Where _{j} denote the _{j} examinees who received new item _{k} is the quadrature point; _{k}) is the corresponding weight, which is approximately the standard normal probability density at the point _{k}, assuming there are _{ijt} is an indicator variable expressed in a binary format; _{ijt} = 1 represents examinee _{ijt} = 0._{i}(_{k}) is the likelihood of examinee _{k}; _{h} is the number of categories of _{ht}(_{k}) is the probability of correct response to the _{k}, _{iht} is an indicator variable too, which denotes the examinee

With the one EM cycle in the OEM method, the revised

The MEM method allows multiple EM cycles. The first cycle is the same as OEM. Beginning with the second cycle, response data from both the operational items and the new items are used to update the posterior ability distribution in the E-step. Specifically, the only change in computation from OEM is that beginning with the second cycle of MEM, _{i}(_{k}) is replaced by:

Where _{ijt} denotes examinee

The E-step and the M-step iterate until a certain convergence criterion is met, for example the maximum absolute change in the item parameters between two consecutive EM cycles are less than a small threshold.

OEM and MEM are both iterative algorithms, the initial item parameters have a great influence on the calibration accuracy. However, there are few reports on the calculation of initial iteration values. In the dichotomous model, a squeezing average method is given to compute the initial value of difficulty parameter and a biserial correlation method is used to compute the initial value of discrimination parameter (You et al.,

Under the dichotomous model, according to the characteristics of the item response curve, the correctness of the examinee's response to a certain item is related with the ratio of his/her ability to the difficulty parameter of the item. When the ratio is more than 1, the correct response probability is high; otherwise, the correct response probability is low. For the one-parameter logistic model (1PLM), when the examinee's ability value is equal to the difficulty of one item, his/her correct response probability on the item is 0.5. Therefore, as long as the number of responses is sufficiently large for one item, there must be some examinees whose abilities approach to the difficulty parameter of the item (You et al.,

The steps of the squeezing average method (You et al.,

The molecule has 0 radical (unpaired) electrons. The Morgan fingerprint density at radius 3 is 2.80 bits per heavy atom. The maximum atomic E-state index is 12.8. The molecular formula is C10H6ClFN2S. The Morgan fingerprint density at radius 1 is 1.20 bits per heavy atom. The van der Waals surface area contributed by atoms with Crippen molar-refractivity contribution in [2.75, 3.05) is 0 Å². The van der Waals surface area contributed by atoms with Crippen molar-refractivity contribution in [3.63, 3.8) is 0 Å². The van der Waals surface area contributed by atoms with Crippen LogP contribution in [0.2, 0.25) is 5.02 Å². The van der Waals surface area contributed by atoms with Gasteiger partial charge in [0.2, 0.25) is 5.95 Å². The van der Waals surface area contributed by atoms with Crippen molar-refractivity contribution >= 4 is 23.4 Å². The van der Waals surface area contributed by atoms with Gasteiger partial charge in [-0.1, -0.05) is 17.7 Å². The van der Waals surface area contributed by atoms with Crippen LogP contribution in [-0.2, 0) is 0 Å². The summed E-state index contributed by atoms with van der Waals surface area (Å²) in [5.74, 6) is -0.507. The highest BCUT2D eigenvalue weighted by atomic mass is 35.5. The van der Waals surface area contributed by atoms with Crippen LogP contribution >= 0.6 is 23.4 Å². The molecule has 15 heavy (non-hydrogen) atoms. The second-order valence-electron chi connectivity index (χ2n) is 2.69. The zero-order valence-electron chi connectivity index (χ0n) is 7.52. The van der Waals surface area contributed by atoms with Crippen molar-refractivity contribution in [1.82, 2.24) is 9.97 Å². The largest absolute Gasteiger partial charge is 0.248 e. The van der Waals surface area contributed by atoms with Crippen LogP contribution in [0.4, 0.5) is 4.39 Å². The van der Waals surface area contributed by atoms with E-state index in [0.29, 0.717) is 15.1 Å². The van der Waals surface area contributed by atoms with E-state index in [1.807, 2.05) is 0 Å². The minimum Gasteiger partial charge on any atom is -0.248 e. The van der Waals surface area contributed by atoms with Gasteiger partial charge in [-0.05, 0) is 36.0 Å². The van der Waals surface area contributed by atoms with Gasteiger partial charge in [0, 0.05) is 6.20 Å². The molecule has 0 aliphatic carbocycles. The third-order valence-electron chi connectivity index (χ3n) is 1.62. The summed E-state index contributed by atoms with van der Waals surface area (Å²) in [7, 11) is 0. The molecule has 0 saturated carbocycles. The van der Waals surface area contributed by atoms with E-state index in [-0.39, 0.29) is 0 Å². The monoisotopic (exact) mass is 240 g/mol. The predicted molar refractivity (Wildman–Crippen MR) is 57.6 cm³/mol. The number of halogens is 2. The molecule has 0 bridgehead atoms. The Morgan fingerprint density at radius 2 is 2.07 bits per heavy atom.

Under the GRM model, GRM has multiple difficulty parameters, so multiple squeezing processes are required. For example, for the initial difficulty parameter of the _{j} sets for item

Where

In actual life, the evaluation of a contestant is generally based on a set of scores given by the experts. The highest and lowest score are removed, and then the average is taken, deleting extremum and squeezing average method takes this idea. The practice of choosing 5% as the extreme value in Equation (8) is derived from the way to obtain the initial value of the guess parameter under the three-parameter logistic model (3PLM). Pilot study also showed that the value had better results. It's easy to implement and guarantee the accuracy of parameter estimation.

The polyserial correlation coefficient method is a common statistical method (Olsson et al.,

_{jt} is the number of examinees whose scores on the new item

_{jt}; then calculate the corresponding normal density function value _{jt}). The specific calculation formula is as follows:

_{j}) of the score on the new item _{j}) between the score of the new item

Two methods of calculating the initial parameters of new items are given. The first method is called polyserial-initial method, abbreviated as Poly-Ini method, with this method, both

Two simulation studies were conducted using programs written in Python 3.7. The program simulated the entire calibration workflow including the implementation of CAT and the calibration of the new items, and replicated 100 times in each circumstance. The main purpose of Study 1 is to explore the calibration results under a set of conditions fully crossed by two online calibration design methods (random design, adaptive design), two initial item parameter calculation methods (Poly-Ini method, Poly-Sq-Ini method), two calibration methods (OEM, MEM). There are 8 combinations, each combination takes 3-categories as an example.

The main purpose of Study 2 is to explore the calibration results under different calibration sample size and different number of categories. Two factors were manipulated: calibration sample size (300, 400, 500, 600, and 700) and the number of categories of new items (2, 3, 4, and 5). There are 20 combinations. Random design, Poly-Sq-Ini method and MEM are adopted in each combinations.

Suppose there are 1000 operational items with various categories (2–5 categories) in the CAT item pool, item parameters were randomly generated under GRM from the following distributions: